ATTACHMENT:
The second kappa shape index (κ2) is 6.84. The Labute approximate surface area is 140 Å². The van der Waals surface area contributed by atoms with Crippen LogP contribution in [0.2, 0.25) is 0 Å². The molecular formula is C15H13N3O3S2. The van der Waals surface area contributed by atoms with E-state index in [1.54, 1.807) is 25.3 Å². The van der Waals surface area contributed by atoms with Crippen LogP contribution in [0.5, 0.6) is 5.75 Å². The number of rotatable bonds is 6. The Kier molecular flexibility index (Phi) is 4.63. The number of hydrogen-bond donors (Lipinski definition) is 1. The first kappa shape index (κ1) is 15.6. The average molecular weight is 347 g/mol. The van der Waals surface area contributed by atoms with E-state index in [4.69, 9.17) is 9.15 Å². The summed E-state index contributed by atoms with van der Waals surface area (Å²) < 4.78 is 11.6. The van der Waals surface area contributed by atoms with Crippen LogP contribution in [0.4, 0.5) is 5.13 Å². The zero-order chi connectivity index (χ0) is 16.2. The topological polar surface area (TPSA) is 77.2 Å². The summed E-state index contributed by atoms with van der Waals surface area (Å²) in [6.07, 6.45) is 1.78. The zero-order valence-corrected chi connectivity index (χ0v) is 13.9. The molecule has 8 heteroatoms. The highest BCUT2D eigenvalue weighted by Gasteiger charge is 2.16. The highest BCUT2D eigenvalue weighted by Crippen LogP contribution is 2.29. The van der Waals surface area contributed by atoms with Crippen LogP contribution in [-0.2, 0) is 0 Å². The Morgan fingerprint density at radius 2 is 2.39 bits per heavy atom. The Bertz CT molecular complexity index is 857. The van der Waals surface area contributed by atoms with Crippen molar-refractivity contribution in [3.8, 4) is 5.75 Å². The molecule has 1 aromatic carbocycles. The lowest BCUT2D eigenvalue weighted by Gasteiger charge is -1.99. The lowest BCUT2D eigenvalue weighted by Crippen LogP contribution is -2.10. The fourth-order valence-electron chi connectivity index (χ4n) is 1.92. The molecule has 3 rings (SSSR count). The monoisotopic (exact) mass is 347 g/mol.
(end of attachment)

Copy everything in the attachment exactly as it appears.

The second kappa shape index (κ2) is 6.84. The Labute approximate surface area is 140 Å². The van der Waals surface area contributed by atoms with Crippen LogP contribution in [0.2, 0.25) is 0 Å². The molecular formula is C15H13N3O3S2. The van der Waals surface area contributed by atoms with E-state index in [1.54, 1.807) is 25.3 Å². The van der Waals surface area contributed by atoms with Crippen LogP contribution in [0.5, 0.6) is 5.75 Å². The number of rotatable bonds is 6. The Kier molecular flexibility index (Phi) is 4.63. The number of hydrogen-bond donors (Lipinski definition) is 1. The first kappa shape index (κ1) is 15.6. The average molecular weight is 347 g/mol. The van der Waals surface area contributed by atoms with E-state index in [4.69, 9.17) is 9.15 Å². The summed E-state index contributed by atoms with van der Waals surface area (Å²) < 4.78 is 11.6. The van der Waals surface area contributed by atoms with Crippen LogP contribution in [0.4, 0.5) is 5.13 Å². The zero-order chi connectivity index (χ0) is 16.2. The topological polar surface area (TPSA) is 77.2 Å². The summed E-state index contributed by atoms with van der Waals surface area (Å²) in [6.07, 6.45) is 1.78. The zero-order valence-corrected chi connectivity index (χ0v) is 13.9. The molecule has 8 heteroatoms. The highest BCUT2D eigenvalue weighted by Gasteiger charge is 2.16. The highest BCUT2D eigenvalue weighted by Crippen LogP contribution is 2.29. The van der Waals surface area contributed by atoms with Crippen LogP contribution in [-0.2, 0) is 0 Å². The Morgan fingerprint density at radius 2 is 2.39 bits per heavy atom. The Bertz CT molecular complexity index is 857. The van der Waals surface area contributed by atoms with Crippen molar-refractivity contribution in [3.8, 4) is 5.75 Å². The molecule has 1 aromatic carbocycles. The lowest BCUT2D eigenvalue weighted by Gasteiger charge is -1.99. The lowest BCUT2D eigenvalue weighted by Crippen LogP contribution is -2.10. The fourth-order valence-electron chi connectivity index (χ4n) is 1.92. The molecule has 3 rings (SSSR count). The monoisotopic (exact) mass is 347 g/mol.